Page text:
While heroes appear superhuman, they must face the truth: like all humans, heroes are flawed. The greatest adversity is self-doubt, a conflicted mind, the temptation to give up. Heroes must look inward to conquer their darkest fears. Only then may they return to impact society and leave a legacy.
When we replace hero with learner in the classroom, we witness the impact of personalized learning. When we empower learners, we unleash their super powers. Empowering learners to explore the unknown requires courage–for educators as well as learners. It is not easy for educators to unlearn what they know and what has traditionally been expected of them.
Accept the call to adventure. Join our hero’s journey on a quest to personalize learning. If you are unable to attend the 8th Annual National Convening on Personalized Learning, follow the Twitter hashtag #PLconf17.
Want to “Foster Powerful Learners“? Unleash their superpowers!
We never know what our learners are thinking or capable of creating. When we provide time, tools, space, and opportunities to make their own connections, students will remove their masks and use their powers to answer questions educators would never consider asking.
Attendees of Not All Heroes are Created the Same: Unleashing Learners’ Superpowers will be treated to a session featuring the voices of my heroes. Four courageous students will reflect on a year’s worth of challenges, adventures, and personal transformation on their quest for understanding. They return from their journey to share their stories, guided by essential questions from the Epic Final Exam.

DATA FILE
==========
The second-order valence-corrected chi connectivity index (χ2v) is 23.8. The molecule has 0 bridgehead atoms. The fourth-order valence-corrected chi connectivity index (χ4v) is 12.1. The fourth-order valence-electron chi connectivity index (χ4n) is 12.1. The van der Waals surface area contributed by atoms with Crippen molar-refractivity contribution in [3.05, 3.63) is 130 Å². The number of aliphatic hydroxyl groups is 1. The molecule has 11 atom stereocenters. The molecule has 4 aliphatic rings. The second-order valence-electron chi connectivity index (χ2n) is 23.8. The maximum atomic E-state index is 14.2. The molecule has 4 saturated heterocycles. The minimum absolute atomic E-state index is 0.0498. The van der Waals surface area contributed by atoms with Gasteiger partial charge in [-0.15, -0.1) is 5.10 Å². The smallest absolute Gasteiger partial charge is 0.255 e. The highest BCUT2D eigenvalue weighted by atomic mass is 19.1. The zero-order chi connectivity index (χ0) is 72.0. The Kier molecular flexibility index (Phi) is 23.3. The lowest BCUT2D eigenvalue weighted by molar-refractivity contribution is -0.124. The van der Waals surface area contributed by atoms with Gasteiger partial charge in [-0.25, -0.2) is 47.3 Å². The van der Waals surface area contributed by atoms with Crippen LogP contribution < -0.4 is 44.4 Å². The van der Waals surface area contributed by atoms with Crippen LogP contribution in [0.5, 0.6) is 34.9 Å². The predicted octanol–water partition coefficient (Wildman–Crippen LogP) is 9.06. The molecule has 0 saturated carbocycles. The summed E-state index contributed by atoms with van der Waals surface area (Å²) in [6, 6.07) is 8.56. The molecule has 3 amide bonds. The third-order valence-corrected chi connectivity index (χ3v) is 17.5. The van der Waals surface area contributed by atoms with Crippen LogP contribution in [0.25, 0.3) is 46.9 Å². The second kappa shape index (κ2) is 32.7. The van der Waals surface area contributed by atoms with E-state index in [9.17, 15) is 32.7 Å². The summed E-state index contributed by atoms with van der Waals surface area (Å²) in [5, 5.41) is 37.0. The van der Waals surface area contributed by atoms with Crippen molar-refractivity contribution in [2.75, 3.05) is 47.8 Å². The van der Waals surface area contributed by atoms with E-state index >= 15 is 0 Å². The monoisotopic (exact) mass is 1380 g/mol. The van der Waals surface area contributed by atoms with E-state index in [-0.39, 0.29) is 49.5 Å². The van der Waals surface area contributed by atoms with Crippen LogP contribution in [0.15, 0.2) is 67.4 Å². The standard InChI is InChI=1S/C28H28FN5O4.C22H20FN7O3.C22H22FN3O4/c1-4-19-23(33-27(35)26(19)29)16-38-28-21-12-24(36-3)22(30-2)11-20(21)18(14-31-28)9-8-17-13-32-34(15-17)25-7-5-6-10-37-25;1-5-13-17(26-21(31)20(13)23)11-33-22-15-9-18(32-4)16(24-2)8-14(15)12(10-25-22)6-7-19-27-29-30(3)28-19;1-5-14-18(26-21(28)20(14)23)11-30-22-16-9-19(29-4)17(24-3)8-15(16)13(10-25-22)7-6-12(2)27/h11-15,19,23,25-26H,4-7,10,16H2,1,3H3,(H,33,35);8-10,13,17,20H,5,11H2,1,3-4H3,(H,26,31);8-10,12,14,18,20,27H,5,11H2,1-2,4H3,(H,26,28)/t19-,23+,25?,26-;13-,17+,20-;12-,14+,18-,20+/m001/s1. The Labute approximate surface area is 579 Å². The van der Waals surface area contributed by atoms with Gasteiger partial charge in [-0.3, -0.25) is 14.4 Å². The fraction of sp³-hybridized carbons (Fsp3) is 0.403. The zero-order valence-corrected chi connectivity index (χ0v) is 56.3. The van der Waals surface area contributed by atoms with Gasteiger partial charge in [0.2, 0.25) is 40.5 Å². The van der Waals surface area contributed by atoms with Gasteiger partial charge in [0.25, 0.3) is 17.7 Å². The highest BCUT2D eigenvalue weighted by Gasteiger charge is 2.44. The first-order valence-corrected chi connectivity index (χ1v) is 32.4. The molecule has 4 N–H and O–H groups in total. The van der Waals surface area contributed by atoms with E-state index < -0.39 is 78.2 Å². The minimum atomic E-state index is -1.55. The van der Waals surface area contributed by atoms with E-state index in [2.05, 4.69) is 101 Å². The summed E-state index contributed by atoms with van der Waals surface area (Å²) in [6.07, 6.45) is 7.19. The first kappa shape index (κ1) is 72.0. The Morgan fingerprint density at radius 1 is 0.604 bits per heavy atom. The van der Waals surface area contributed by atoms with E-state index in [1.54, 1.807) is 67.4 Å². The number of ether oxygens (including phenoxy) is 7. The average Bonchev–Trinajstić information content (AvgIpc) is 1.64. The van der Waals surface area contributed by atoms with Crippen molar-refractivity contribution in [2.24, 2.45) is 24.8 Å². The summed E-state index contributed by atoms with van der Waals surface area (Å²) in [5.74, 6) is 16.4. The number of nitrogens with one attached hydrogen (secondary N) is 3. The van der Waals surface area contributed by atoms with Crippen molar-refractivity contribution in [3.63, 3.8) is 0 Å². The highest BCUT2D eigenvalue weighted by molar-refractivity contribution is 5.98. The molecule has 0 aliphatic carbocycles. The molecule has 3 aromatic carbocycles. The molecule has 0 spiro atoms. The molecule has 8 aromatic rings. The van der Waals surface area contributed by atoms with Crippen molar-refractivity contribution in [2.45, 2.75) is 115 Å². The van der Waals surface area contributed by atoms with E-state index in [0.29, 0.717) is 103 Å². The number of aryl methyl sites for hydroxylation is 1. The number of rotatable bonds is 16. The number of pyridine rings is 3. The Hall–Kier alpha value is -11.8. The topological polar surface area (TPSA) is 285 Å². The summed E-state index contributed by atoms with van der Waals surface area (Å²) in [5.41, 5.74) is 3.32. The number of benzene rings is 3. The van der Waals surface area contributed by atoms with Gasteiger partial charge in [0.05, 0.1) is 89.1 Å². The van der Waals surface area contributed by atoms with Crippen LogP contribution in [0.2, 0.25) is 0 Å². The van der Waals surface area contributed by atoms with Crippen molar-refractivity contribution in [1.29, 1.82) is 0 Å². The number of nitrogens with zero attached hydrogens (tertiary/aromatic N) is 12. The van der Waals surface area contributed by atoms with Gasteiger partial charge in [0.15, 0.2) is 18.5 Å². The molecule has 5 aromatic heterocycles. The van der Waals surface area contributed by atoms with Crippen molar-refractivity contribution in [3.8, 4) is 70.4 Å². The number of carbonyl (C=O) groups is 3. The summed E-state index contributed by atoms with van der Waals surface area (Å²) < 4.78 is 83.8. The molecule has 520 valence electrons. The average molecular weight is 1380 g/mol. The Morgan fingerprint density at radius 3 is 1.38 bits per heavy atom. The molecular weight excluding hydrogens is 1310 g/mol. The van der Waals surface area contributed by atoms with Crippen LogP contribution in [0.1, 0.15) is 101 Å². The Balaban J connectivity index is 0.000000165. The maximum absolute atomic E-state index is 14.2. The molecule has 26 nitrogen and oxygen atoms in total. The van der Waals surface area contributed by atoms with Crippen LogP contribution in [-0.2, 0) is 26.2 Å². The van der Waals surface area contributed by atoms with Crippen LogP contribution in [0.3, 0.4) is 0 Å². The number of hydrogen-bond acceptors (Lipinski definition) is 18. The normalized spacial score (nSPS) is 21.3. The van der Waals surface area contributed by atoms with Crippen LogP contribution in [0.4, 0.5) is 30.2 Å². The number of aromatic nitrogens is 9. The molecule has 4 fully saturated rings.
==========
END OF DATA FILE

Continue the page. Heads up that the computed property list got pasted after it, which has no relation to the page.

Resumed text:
Stage 1: Separation from the Ordinary World
- What did you discover about yourself as a learner?
- What was your call to adventure? Did you initially accept or resist the call?
- How did crossing the threshold in this course force you out of your comfort zone?
Stage 2: Initiation – Trials and Challenges
- What was your most memorable adventure in this class?
- What was the most challenging obstacle for you this year?
- What academic risks did you take throughout the year?
- What was your greatest achievement?
Stage 3: Transformation – The Inward Journey
- How have you transformed throughout the year?
- What traditional habits and thinking did you have to unlearn in order to transform? Reflect on your growth and self-understanding.
Stage 4: The Return – Impact Society. Leave a Legacy
- What new knowledge about the world have you gained by studying the content of this course?
- Use the literature you’ve read to answer the essential question: “How may an individual impact society?”
- Discuss your contributions to society. What have you created that did not exist before?
Throughout each stage, participants will receive supernatural aid and tools to support their quest to personalize learning. Before the session ends, heroic educators will be well on the way to crafting the story of their next educational journey.
Today I let it slip.